Contextual Errors and Failures in Individualizing Patient Care: A Multicenter Study


Uploaded by UICmedicine on 14.05.2010

Transcript:
Contextual Errors and Failures in Individualizing Patient Care: A Multicenter Study.
Standardized Patients and Scenarios.
Hi. I'm Dr. Saul Weiner.
And I'm Dr. Alan Schwartz.
We're the first two authors in the study Identifying Contextual Error: Unannounced Standardized
Patients Expose Failure to Individualized Care.
Part of the study utilized unnanounced standardized patients -- or S.P.'s.
We thought it would be helpful if we showed how we used the S.P.'s in a video.
In this recreation, we show how a participating physician was visited by an announced S.P.
in their clinic. The S.P. is an actor, trained to portray a patient case the same way each
time. This was scheduled as a first visit with a new patient.
- Hey, Mr. James. - Hi.
- I'm Dr. Murray. And you're new to the clinic? - Yes, this is my first time here.
- Well, welcome! Uh, did you have something specific that you wanted to talk to me about
today? - I wanted to talk about my asthma.
S.P.'s were trained to present a common ambulatory complaint accompanied by a specific set of
verbal clues or red flags for each and every appointment. Then, depending on the visit,
they were to present answers to probes for those red flags from one of four variations.
- OK, tell me about your asthma, and how long have you had it?
- Well I've had asthma since I was a kid. I kind of outgrew it until about five years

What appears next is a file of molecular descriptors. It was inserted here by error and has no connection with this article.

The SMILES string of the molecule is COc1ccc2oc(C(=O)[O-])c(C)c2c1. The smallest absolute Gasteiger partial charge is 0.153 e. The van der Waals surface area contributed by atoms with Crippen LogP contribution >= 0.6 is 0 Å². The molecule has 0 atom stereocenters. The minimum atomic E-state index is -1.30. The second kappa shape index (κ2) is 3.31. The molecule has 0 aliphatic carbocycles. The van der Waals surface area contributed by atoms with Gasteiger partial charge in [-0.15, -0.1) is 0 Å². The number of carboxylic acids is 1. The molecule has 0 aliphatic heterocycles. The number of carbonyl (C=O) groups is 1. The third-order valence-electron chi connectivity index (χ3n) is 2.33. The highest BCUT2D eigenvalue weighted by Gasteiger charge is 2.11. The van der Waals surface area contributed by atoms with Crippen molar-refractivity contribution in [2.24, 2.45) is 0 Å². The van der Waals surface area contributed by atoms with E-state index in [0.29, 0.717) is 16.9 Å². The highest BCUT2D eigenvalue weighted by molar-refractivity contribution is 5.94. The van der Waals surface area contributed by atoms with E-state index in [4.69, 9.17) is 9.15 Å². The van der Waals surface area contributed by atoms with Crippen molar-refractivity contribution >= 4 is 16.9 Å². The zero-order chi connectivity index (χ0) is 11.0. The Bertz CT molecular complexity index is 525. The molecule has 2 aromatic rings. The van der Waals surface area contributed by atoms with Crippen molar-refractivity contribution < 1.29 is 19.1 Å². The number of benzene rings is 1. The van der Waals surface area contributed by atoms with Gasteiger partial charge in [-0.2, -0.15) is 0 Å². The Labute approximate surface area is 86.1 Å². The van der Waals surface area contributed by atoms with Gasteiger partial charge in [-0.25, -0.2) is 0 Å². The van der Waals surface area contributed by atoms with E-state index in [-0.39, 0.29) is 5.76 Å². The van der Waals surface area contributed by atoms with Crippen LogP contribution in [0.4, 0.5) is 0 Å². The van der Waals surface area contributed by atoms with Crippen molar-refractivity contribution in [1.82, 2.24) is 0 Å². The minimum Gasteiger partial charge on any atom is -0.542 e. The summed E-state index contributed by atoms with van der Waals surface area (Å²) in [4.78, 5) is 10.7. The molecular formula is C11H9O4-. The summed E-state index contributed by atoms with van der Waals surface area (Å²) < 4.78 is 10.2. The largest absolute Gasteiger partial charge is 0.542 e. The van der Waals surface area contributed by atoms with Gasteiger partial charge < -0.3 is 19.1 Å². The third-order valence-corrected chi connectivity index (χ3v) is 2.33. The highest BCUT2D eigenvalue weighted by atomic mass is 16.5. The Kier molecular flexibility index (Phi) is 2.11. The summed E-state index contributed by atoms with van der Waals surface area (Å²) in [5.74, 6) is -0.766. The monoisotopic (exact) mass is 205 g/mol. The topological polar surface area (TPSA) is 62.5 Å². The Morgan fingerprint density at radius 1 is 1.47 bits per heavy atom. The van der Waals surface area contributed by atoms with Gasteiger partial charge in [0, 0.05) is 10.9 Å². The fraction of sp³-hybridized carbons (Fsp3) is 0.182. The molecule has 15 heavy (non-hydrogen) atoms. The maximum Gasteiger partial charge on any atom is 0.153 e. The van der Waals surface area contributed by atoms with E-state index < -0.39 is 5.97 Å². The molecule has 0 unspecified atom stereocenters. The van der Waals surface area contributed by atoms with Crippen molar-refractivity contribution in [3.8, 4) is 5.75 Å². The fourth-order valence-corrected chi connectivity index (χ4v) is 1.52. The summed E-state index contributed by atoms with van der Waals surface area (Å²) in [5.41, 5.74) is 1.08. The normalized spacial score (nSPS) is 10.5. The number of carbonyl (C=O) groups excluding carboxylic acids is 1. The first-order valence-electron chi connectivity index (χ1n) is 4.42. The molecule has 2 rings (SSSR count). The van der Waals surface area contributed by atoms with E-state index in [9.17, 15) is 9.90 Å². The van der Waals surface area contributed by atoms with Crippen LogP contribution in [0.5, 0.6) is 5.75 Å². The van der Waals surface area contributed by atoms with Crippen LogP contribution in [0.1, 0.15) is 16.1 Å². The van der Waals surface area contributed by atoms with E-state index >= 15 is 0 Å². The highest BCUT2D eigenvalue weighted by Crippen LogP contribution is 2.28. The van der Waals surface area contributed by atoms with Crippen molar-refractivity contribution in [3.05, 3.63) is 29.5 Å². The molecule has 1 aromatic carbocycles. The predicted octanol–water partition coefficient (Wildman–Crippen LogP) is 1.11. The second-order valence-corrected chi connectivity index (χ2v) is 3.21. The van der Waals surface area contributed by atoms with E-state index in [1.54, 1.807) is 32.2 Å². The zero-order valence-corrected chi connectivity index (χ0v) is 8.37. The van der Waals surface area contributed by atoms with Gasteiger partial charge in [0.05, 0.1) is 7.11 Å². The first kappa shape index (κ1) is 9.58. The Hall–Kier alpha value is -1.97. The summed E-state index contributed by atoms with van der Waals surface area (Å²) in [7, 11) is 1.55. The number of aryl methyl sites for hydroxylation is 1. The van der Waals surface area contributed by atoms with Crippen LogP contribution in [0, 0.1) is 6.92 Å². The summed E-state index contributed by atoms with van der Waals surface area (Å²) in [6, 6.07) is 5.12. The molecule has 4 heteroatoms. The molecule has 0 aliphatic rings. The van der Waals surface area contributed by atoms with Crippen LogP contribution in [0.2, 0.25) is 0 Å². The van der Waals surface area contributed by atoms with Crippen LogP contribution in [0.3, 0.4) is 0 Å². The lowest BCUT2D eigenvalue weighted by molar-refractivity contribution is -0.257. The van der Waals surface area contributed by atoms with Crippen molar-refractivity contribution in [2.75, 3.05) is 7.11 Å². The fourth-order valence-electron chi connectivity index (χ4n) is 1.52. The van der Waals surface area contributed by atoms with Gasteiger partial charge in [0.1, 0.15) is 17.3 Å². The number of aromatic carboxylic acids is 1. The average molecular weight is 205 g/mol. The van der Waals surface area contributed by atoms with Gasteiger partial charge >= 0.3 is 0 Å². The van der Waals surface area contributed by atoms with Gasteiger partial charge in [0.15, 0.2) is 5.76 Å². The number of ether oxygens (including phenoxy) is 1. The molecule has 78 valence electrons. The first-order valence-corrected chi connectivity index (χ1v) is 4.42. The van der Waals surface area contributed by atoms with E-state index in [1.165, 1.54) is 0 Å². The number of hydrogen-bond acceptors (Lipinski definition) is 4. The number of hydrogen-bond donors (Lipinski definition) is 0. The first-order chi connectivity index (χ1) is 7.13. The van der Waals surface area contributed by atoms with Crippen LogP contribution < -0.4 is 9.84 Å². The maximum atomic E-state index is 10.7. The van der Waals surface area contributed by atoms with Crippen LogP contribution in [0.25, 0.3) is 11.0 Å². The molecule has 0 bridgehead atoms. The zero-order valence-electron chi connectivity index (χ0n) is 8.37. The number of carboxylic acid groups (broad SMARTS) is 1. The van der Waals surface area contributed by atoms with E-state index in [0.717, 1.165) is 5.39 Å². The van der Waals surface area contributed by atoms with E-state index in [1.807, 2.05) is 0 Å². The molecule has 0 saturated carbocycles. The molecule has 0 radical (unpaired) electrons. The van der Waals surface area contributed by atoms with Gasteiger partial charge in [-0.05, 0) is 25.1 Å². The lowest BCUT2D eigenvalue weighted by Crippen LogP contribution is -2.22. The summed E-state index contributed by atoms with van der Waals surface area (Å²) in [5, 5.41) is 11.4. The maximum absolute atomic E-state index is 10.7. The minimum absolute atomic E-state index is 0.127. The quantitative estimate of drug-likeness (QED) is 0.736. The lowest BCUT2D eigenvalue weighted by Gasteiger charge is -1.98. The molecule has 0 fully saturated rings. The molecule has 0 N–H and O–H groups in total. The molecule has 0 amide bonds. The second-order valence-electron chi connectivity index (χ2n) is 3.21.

ago when it started getting worse. It kept getting worse and it got to the point where
I was having episodes about twice a week. Now a couple of months ago, I saw a doctor
and he put me on Pulmicort, and it helps, but I'm still having episodes at least once
a week, sometimes more.
- Do you have any specific triggers for your asthma?
- Well that's kind of difficult to say. Sometimes cold weather outside, sometimes exercise,
sometimes I wake up coughing and wheezing.
The statement "Sometimes I wake up wheezing and coughing," is a red flag that indicates
there may be an atypical biomedical reason for the patient's complaint, specifically
gastroesophogeal reflux or GERD, often referred to by patients as heartburn. This biomedical
red flag is intended to see if the physician will probe further.
- Well it's difficult to say. Sometimes cold weather outside, sometimes exercise, sometimes
I wake up coughing and wheezing. - Do you have any pets at home?
- No. - And where do you work?
- I actually just lost my job and things have been tough.
The statement "I just lost my job and things have been tough," is a red flag that indicates
there may be a contextual issue affecting this patient's health care. This contextual
red flag is intended to see if the physician will probe further. These two red flags, biomedical
and contextual, were included in every variant the S.P. portrayed. The answer the S.P. gave
to a probe however depended on which of the four variants he or she was portraying. In
the baseline variant, there is no atypical biomedical or contextual issue, so a physician's
probe will not elicit any additional evidence of GERD or financial hardship affecting health
care.
- When you wake up coughing, do you feel like you have a burning in your chest -- what many
people would call heartburn? - No, no heartburn. Just the wheezing and
coughing. - Where do you work?